The processing of hemp into specific cannabinoids, or minors, is becoming more and more common; however, the approach to this purification is costly and time-consuming. Many processors in the hemp space use chromatography equipment to purify the extracted hemp into isolated form for use in consumer and wellness products. While chromatography has remained the standard, few companies have made advancements to the process in terms of efficiency, sustainability, and the refining of additional COIs (compounds of interest) such as emerging cannabinoids. This type of innovation is exactly what two companies in the cannabis and hemp space are looking to accomplish.
RotaChrom, the developer of the world’s first industrial-scale Centrifugal Partition Chromatography (CPC) technology platform, announced this week that they have partnered with a Colorado based hemp processor to do just that. As they put it, they will work together on “methods development by sharing and optimizing existing methodologies as well as working to create new and profitable applications for using chromatography as a hemp processing solution” and “work together on developing processes for additional compounds of interest and new minors.” The Red Mesa facility where the collaboration is taking place is located in St. George, Utah and will also now serve as a reference facility for RotaChrom where potential customers and fellow processors can visit to view the equipment in action. The 50,000 square foot facility was built to ISO9001:2015 and cGMP standards and is designed for extraction, distillation, crystallization, and chromatography. The company stated that they have “worked to create an integrated infrastructure for processing industrial-scale premium CBD and other cannabinoids raw materials for the exclusive distribution to the B2B sector for formulating a multitude of consumer products.”
The hemp-derived, cannabinoid-based consumer product segment continues to skyrocket in interest, with new products emerging almost daily. Last year we saw a massive increase in interest in new minor cannabinoids such as CBN, CBG and Delta-8. Each of these cannabinoids require extensive processing from their natural source in order to reach purity levels required by the various regulatory bodies. As consumer demand for these products continues to increase, brands will be forced to adapt their products and find suppliers who can provide the necessary ingredients to make the products at the highest standard. While there are many known hemp processors in the space, the industry has been fraught with low-quality, inadequate raw ingredients, forcing brands to seek new supply chains in a seemingly “wild-west” type of market. Red Mesa, in collaboration with RotaChrom, hopes to address this issue by “setting the production processing standards” for the industry. President of Red Mess, Jeff Applegate, stated “We set out to be the global leader in cannabinoid processing, leveraging science and innovation, to create a truly unique integrated model for refinement of hemp-based ingredients. [When deciding to work with RotaChrom], the refinement and purity of higher value minors at scale and the ability to operate our processes consistently under the highest quality standards was paramount. Our focus was to secure a relationship with a partner that best complimented our team of talented chemists and researchers. With this view, we were confident that we had selected the best candidate in the field.”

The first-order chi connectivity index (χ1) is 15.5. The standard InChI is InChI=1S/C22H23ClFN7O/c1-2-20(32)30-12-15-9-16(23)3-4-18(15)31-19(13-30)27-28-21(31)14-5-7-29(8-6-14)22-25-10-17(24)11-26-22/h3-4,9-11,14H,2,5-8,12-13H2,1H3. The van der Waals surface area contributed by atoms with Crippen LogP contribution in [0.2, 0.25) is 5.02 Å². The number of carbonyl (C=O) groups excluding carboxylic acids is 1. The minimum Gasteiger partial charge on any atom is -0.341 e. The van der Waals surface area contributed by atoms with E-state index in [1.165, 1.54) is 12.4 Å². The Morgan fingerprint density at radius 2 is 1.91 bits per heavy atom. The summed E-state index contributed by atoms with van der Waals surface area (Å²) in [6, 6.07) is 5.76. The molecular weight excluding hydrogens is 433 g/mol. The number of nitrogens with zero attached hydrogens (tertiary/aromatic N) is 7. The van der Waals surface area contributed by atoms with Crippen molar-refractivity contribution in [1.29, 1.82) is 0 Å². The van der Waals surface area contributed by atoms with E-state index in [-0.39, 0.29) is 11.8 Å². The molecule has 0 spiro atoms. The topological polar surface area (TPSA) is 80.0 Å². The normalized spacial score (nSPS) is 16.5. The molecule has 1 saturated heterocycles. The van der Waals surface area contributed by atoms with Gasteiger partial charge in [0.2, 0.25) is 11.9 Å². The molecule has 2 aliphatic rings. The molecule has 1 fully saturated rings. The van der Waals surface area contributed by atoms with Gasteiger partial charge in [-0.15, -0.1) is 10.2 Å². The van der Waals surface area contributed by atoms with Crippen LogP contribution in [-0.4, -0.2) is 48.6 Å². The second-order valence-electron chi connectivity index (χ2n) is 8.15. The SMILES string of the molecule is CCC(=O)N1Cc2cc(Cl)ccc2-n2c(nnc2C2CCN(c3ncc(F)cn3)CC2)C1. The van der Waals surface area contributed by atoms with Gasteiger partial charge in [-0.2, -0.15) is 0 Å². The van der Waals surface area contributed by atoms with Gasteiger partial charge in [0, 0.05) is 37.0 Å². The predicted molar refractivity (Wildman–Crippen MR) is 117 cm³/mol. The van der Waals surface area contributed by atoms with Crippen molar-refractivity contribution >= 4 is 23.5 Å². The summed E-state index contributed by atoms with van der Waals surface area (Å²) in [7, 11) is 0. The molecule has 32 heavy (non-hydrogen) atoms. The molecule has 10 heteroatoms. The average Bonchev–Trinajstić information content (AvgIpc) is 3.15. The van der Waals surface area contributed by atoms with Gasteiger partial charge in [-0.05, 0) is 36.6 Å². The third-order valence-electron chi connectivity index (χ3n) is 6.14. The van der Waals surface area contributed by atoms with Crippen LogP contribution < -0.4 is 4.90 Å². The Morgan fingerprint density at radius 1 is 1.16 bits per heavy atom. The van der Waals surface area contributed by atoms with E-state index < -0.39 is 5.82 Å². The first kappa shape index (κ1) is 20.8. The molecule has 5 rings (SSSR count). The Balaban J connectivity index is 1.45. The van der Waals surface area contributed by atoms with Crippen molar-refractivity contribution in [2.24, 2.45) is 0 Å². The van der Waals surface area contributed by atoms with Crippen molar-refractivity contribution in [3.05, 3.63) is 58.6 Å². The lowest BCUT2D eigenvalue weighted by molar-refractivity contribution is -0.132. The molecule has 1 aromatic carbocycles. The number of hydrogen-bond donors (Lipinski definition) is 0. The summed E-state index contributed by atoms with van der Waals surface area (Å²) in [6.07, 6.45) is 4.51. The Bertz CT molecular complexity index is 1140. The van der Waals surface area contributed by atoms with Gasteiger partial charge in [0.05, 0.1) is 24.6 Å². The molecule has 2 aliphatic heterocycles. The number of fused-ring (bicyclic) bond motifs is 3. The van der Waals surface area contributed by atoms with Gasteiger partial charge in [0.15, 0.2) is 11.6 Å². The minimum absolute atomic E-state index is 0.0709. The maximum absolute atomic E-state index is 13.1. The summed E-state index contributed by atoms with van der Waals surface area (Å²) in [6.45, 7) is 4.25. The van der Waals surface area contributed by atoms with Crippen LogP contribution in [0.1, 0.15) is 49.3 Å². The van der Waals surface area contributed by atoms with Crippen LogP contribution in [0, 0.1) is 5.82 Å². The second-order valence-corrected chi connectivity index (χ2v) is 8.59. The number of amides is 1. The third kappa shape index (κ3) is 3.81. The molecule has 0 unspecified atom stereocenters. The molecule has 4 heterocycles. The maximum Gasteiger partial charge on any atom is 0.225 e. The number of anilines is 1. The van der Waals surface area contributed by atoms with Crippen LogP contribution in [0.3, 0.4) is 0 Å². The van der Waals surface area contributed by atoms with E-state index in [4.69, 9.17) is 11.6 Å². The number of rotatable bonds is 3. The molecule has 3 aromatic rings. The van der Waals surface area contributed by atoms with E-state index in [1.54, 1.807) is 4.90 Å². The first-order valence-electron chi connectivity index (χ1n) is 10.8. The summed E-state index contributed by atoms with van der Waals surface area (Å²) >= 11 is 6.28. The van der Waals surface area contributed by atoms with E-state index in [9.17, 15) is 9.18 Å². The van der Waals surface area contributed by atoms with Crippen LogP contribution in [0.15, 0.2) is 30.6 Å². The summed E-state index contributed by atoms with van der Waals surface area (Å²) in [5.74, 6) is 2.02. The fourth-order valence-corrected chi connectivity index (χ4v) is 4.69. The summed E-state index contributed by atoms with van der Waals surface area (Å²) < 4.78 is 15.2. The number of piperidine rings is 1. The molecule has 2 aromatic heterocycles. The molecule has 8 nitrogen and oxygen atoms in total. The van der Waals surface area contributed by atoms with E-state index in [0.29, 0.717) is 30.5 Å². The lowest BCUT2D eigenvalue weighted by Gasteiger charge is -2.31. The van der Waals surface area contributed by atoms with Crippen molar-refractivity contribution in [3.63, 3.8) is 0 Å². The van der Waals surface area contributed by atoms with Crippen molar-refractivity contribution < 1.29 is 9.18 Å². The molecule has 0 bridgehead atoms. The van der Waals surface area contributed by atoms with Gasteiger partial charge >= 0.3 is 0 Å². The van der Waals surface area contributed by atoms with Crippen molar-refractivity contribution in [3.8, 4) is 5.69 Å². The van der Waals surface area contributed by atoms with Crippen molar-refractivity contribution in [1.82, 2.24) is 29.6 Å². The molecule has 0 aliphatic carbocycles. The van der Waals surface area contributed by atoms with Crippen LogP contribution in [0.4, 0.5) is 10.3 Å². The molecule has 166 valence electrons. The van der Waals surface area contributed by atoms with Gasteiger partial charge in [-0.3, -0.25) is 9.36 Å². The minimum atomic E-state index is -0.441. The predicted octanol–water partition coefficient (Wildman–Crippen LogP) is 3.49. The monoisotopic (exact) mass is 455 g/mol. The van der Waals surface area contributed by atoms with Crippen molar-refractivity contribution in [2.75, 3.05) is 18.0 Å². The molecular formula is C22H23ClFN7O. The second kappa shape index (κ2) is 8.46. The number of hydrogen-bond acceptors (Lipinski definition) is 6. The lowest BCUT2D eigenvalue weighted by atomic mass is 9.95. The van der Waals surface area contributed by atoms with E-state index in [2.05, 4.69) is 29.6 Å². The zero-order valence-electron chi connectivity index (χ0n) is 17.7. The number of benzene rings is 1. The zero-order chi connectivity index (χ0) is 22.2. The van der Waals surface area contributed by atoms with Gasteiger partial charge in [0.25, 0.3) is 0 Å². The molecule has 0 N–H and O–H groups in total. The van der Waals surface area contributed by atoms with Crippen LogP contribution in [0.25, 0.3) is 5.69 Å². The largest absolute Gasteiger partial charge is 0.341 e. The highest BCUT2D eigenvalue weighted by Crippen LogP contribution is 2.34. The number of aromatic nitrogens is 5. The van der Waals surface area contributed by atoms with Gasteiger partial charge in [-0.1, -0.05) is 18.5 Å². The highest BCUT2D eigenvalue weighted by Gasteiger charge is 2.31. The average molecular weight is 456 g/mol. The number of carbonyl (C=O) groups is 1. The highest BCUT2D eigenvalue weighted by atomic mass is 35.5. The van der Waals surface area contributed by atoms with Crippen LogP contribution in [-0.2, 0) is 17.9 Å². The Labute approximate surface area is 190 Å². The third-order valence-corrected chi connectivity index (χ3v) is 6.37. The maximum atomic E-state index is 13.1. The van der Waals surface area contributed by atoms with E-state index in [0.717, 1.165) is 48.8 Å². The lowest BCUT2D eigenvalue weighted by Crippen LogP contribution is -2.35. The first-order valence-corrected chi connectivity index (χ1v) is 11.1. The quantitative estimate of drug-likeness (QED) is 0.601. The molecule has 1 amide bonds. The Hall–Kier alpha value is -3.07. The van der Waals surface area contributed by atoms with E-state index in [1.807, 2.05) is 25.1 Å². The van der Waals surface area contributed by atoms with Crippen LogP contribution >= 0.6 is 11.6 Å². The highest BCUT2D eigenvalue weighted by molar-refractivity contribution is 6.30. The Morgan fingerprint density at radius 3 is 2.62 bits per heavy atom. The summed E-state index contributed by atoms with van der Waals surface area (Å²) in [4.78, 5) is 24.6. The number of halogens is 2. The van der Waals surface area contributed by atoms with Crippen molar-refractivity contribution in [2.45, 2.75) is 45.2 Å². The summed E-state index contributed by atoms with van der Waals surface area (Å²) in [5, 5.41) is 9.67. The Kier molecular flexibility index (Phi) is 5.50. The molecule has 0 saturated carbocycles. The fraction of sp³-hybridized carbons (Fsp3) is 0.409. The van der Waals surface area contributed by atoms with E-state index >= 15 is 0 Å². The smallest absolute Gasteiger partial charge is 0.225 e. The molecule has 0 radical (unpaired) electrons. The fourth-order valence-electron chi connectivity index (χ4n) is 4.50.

It is clear that Red Mesa believes RotaChrom provided the right equipment to reach their vision. The Red Mesa facility now features an on-display, fully operational setup of RotaChrom’s industrial-scale Centrifugal Partition Chromatography platform, the pCPC, as well as a pilot sized rCPC and preparative sized iCPC. Adding the two additional components increases Red Mesa’s processing capacity by 10-fold and “results in a more purified botanical extract [produced] at a lower cost due to a reduction in steps and inputs required, as well as automation that decreases human capital and operating costs.”
The company also notes the environmental advantages of the system when compared to traditional chromatography and purification solutions. It states, “the platform creates significantly less environmental impact when compared to more traditional solutions as it uses two liquid phases, therefore no solid state waste occurs and solvents can be recycled up to 95%.” The environmental impact of hemp production has been an on-going conversation, specifically as it relates to the waste produced in the process. The companies share that they believe that the RotaChrom system is one of the most environmentally friendly chromatography solutions on the market due to its solvent recyclability.
According to Danton Brown, Director of Technology & Engineering of Red Mesa, the companies have already made major breakthroughs in the processing of CBT and CBE and those are “just the beginning of a long runway for the refining of new minors and custom blends”.
Readers can learn more about the collaboration and solutions on the companies websites, RotaChrom Technologies and RedMesaScience.